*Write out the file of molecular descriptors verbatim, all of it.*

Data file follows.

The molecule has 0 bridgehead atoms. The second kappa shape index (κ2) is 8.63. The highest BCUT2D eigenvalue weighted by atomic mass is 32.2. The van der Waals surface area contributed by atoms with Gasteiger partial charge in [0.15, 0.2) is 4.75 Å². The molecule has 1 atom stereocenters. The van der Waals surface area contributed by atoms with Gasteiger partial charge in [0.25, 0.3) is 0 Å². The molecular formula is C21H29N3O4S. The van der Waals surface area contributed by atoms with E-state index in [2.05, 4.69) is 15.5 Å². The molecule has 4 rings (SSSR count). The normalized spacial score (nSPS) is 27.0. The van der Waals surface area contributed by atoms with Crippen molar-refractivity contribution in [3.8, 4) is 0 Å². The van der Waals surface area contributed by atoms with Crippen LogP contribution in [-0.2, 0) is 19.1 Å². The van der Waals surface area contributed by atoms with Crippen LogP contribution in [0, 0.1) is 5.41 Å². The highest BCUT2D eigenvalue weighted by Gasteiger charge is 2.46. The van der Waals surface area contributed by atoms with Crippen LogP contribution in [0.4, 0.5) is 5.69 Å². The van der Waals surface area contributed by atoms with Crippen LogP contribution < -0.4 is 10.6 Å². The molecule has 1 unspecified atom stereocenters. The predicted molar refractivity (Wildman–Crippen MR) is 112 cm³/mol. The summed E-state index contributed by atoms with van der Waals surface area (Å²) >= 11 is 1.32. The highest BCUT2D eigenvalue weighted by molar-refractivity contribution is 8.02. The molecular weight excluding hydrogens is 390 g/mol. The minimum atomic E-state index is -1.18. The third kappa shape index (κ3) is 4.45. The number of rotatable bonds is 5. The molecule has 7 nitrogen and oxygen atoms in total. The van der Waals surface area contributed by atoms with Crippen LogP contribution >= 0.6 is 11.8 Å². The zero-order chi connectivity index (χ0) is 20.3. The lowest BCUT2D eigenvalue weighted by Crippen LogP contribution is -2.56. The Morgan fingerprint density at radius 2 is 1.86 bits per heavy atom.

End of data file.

The molecule has 0 bridgehead atoms. The second kappa shape index (κ2) is 8.63. The highest BCUT2D eigenvalue weighted by atomic mass is 32.2. The van der Waals surface area contributed by atoms with Gasteiger partial charge in [0.15, 0.2) is 4.75 Å². The molecule has 1 atom stereocenters. The van der Waals surface area contributed by atoms with Gasteiger partial charge in [0.25, 0.3) is 0 Å². The molecular formula is C21H29N3O4S. The van der Waals surface area contributed by atoms with E-state index in [2.05, 4.69) is 15.5 Å². The molecule has 4 rings (SSSR count). The normalized spacial score (nSPS) is 27.0. The van der Waals surface area contributed by atoms with Crippen molar-refractivity contribution in [3.8, 4) is 0 Å². The van der Waals surface area contributed by atoms with Crippen LogP contribution in [-0.2, 0) is 19.1 Å². The van der Waals surface area contributed by atoms with Crippen LogP contribution in [0, 0.1) is 5.41 Å². The highest BCUT2D eigenvalue weighted by Gasteiger charge is 2.46. The van der Waals surface area contributed by atoms with Crippen LogP contribution in [0.4, 0.5) is 5.69 Å². The van der Waals surface area contributed by atoms with Crippen LogP contribution < -0.4 is 10.6 Å². The molecule has 1 unspecified atom stereocenters. The predicted molar refractivity (Wildman–Crippen MR) is 112 cm³/mol. The summed E-state index contributed by atoms with van der Waals surface area (Å²) >= 11 is 1.32. The highest BCUT2D eigenvalue weighted by molar-refractivity contribution is 8.02. The molecular weight excluding hydrogens is 390 g/mol. The minimum atomic E-state index is -1.18. The third kappa shape index (κ3) is 4.45. The number of rotatable bonds is 5. The molecule has 7 nitrogen and oxygen atoms in total. The van der Waals surface area contributed by atoms with Crippen LogP contribution >= 0.6 is 11.8 Å². The zero-order chi connectivity index (χ0) is 20.3. The lowest BCUT2D eigenvalue weighted by Crippen LogP contribution is -2.56. The Morgan fingerprint density at radius 2 is 1.86 bits per heavy atom.